Co-Working Spaces Are All The Rage, But Do They Spell Big Bucks For Indie Beauty Brands?
Last Thursday, more than 50 people gathered at one of Los Angeles’ newest female-focused co-working spaces, The Riveter, to hear Volition Beauty co-founder Brandy Hoffman discuss product concepts that flourish when women conceive them. Volition’s merchandise had previously been available to members of The Riveter in its Seattle and LA locations, but the event marked the start of what Hoffman hopes will be a broader collaboration.
Volition crowdsources its products through a 300,000-person fan base, and Hoffman wants to tap into The Riveter’s members’ ideas as well the ideas from its existing community. “There’s a cross section of women that go to The Riveter that we think could play well within Volition,” says Hoffman. “You don’t have to be a beauty industry expert to have an opinion or an idea, and what we want to do with our partnership is explain what we do and how they can participate with our brand. If they like The Riveter, I’m sure they’re going to like Volition and vice versa.”
While Hoffman’s vision is unique to her brand, as co-working spaces in general and female-targeted formats in particular proliferate, partnerships with beauty brands, especially those headed by women entrepreneurs, are becoming increasingly common. For Michelle Williams, owner and CEO of beauty consultancy Michelle Williams Group LLC, the appeal of these partnerships to beauty brands is easy to understand. “For all intents and purposes, you’re talking about product placement to an audience that you’re guaranteed is going to be primarily female,” she says. “It’s all in the name of trying to find ways to get your product be known and used by a female executives or female entrepreneurs or women of the age bracket you’re trying to find or reach.”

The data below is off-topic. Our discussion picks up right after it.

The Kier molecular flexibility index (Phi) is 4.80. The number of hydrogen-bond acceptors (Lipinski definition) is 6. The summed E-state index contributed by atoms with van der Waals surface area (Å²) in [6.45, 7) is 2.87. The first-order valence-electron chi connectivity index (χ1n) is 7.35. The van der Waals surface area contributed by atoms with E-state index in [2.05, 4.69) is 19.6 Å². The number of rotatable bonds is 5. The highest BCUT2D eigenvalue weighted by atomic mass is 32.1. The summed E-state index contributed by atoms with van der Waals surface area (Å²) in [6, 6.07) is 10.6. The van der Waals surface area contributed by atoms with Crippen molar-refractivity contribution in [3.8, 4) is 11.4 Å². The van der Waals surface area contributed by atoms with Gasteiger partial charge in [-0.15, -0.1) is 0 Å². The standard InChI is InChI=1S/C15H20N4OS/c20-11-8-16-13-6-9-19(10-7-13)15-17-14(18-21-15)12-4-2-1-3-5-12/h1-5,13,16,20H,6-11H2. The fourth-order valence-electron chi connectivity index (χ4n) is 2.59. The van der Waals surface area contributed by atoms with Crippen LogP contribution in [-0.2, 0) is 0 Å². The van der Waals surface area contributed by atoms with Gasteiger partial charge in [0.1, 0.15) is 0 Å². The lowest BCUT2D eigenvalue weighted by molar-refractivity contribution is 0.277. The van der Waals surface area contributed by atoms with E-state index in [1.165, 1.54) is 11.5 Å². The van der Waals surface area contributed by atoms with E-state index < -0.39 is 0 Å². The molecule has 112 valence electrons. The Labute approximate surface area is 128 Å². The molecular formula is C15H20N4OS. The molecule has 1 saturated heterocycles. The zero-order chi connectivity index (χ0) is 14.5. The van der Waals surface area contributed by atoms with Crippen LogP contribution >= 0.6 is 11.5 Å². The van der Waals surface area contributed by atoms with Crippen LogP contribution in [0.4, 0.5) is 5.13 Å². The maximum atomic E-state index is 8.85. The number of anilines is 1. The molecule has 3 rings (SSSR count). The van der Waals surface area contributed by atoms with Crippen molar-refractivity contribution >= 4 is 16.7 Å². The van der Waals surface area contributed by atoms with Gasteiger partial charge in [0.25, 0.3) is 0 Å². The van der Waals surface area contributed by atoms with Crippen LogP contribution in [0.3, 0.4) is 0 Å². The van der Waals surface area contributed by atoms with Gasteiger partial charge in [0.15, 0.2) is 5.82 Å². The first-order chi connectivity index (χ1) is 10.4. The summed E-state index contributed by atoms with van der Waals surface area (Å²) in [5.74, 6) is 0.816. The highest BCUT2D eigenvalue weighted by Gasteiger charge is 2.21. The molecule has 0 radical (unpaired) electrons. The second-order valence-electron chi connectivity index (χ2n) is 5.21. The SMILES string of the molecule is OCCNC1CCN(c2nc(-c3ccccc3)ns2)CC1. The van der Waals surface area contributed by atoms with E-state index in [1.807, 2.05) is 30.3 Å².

Women aren’t all the same, of course, and neither are the co-working venues they venture to. Each venue attracts unique clientele and, thus, some venues may be a better fit for certain beauty brands over others. Take The Wing, for example. The arguably most renowned female co-working space has three Instagram-friendly locations in New York and a location in Washington D.C., a membership roster filled with notable names like Jessica Williams, Tavi Gevinson and Hari Nef, and a dedicated beauty room replete with Chanel. The luxury fashion brand was so taken with The Wing that Chanel even hosted a pop-up event dubbed The Coco Club when it opened in November in SoHo.
“You’re talking about product placement to an audience that you’re guaranteed is going to be primarily female. It’s all in the name of trying to find ways to get your product be known and used by a female executives or female entrepreneurs or women of the age bracket you’re trying to find or reach.”
Teaming up with a cosmetics behemoth like Chanel may have made sense for The Wing, but smaller female co-working firms are setting their sights on the indie scene instead. “We love to promote independent beauty brands in our space, especially ones that are owned and/or led by women and non-binary folks,” says Liz Giel, co-founder of The Coven, a collaborative community space in Minneapolis. The Coven has a partnership with The Wedge Community Co-Op, which provides it with Alaffia beauty products in addition to healthy snacks and drinks. “Many of the folks in our community spend a lot of time each week getting ready at our space by using our shower, changing area and beauty bar,” says Giel. “They love to try new products as part of that routine…It has become a core benefit of membership at The Coven.”